7 Common Artwork Buying Errors and How to Avoid Them

Portrait of pensive mature woman looking at paintings standing in art gallery or museum, copy space

Art has long been one of the most popular ways of improving the decor of homes or putting your money into a safe asset. It’s hard to find someone that doesn’t enjoy great art hanging on the wall. That’s why the art market reached a value of $448.92 billion in 2022.

However, buying art isn’t always as easy as going to an art show and picking something random to buy. If you want to make the right choice, you have many important considerations to make.

You need to avoid the most common artwork buying errors if you want to get the most value for your money. Below are seven common mistakes people make when buying artwork.

1. Picking Art That Doesn’t Work for Your Space

Some people see a piece of art that they think looks cool and immediately make the purchase. While you may not regret the purchase as much if you truly enjoy what you purchased, you won’t be able to enjoy it if you can’t find a spot in your home to put it.

Before you buy a piece of art, think about its intended use. Are you buying it to support an artist and don’t plan to put it on display? Or are you planning to put it on display in your home for everyone to see?

The last thing you want is to buy art to display and not have it fit any of your current home decors. Make sure you consider the space you’ll put your art in before you buy.

2. Getting the Sizing Wrong

If you plan to display art in your home, size plays an important role in your purchase. Sure, you can fill the entire wall with artwork or confine it to a tiny space. However, that doesn’t mean it will look good in those spots.

The space around art can play a huge role in how it looks. That’s why you need to consider the space you plan to put your art and what size will look the best in that area.

If you don’t get your sizing right, you may waste your money on artwork that doesn’t look good in your home.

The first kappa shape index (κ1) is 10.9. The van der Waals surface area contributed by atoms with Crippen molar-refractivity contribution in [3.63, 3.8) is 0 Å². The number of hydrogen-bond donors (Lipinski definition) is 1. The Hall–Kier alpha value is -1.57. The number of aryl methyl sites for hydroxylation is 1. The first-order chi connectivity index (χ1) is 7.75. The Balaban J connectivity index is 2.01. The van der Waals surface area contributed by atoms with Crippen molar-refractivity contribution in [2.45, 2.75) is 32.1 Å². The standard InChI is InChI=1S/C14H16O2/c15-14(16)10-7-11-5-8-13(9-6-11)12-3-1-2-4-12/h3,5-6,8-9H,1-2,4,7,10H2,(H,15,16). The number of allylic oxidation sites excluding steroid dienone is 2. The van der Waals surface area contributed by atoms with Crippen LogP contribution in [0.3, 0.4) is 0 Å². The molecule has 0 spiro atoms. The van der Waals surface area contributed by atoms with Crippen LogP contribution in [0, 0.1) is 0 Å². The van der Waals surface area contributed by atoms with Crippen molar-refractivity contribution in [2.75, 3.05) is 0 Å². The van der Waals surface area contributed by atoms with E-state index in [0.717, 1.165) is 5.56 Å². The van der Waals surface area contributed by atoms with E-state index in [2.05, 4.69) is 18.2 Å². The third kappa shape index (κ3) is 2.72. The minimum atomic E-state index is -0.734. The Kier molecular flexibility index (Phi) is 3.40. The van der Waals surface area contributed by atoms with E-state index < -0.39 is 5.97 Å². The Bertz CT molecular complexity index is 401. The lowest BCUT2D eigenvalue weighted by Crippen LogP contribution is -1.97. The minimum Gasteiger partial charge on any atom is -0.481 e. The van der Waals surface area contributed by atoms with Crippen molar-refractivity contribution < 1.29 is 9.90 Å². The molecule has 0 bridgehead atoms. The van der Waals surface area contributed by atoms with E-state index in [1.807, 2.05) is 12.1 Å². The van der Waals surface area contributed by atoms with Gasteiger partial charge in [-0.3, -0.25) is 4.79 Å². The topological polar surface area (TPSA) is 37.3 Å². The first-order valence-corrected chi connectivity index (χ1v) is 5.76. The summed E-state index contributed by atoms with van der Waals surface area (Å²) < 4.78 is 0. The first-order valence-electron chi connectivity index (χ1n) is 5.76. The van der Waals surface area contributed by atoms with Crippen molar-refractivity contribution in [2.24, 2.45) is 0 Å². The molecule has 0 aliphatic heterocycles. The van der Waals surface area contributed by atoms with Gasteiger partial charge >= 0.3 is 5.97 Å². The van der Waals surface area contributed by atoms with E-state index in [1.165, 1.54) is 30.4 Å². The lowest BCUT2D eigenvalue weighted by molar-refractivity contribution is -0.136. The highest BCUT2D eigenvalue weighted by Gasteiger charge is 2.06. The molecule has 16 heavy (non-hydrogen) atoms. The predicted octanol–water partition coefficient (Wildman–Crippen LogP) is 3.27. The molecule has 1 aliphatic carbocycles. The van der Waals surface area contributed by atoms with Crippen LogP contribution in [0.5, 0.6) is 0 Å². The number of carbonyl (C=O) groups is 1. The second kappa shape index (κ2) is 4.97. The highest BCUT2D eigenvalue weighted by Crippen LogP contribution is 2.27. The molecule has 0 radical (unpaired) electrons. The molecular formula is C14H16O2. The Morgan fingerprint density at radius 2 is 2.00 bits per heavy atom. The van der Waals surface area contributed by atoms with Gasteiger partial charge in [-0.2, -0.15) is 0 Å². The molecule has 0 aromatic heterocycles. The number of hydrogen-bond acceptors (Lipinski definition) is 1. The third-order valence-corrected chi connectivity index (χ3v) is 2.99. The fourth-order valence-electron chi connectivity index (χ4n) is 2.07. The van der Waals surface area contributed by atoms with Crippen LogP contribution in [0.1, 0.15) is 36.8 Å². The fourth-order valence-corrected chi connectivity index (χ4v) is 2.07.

3. Ignoring Frame Quality

The frame of your artwork plays as much of a role in how it looks in the space as the art itself. The wrong frame will impact the visual impact of a piece of art and diminish its impact on your space.

Take contemporary art, for instance. Many artists use metal frames in this type of art because it helps it stand out. Here are a few other types of frames to consider:

  • Canvas frame
  • Wooden frame
  • Painted frame

Once you learn the types of frames out there, you need to start considering the quality of your frame material. You don’t want your frame to degrade over time and need replacement.

4. Buying From Bad Actors

There are a lot of people selling art in the world. The problem is that not every person you come across is reputable and will try to pull one over on you.

This is true even if you’re buying art for enjoyment, not investment. You can get charged too much money for the art you buy.

Make sure you research the people you buy art from to see if they have a good reputation. This is even more true if you’re buying artwork online. You may not get to meet the people behind the website, so you must do your due diligence and see what other people say about their experiences.

5. Not Considering Your Goals

Your goals with artwork will play a big role in the types of artwork you buy. If you plan to buy your art for display and don’t care much about the monetary value of art, you don’t need to do as much research. You only need to find something that works well in your home and doesn’t cost too much money.

However, things change if you’re investing in art in the hopes of making money down the line. In this case, you’ll need to learn more about how to make smart investment choices, research different artists, and make predictions about the artwork in the future.

6. Following the Trends

Trends are just that: trends. There’s no guarantee that something that quickly gained popularity will retain that popularity as time goes on. In many cases, trendy art items will decline in popularity over time and decrease in value.

That’s why buying on trends is a mistake, especially if you’re buying for an investment. Try to focus on art that’s expected to hold value over time. When you do, you’ll find the artwork you love and retains its value.

7. Buying on Impulse

One big mistake people make when buying art is not taking the time to consider their purchase. In some cases, bidding occurs for artwork with many people competing. That competition leads to bad decisions and people spending more money than necessary on artwork.

Don’t feel pressured into buying artwork if you aren’t sure if it’s for you. Take the time to consider your options, so you don’t buy something that looks good at the moment and ends up not being what you expect. You may not get the first piece of art you like, but you’ll eventually purchase the perfect piece of art for your home.

Now You Know the Common Artwork Buying Errors

Art buying can be a great investment that doubles as a way to make your home look great. On top of that, you can buy countless variations of art that fit your unique taste.

However, many common artwork buying errors will impact your success with buying art. Now that you know many of those errors, you can start looking at art and make great buying decisions.

Head back to the blog if you’re interested in reading more tips that will add value to your life.

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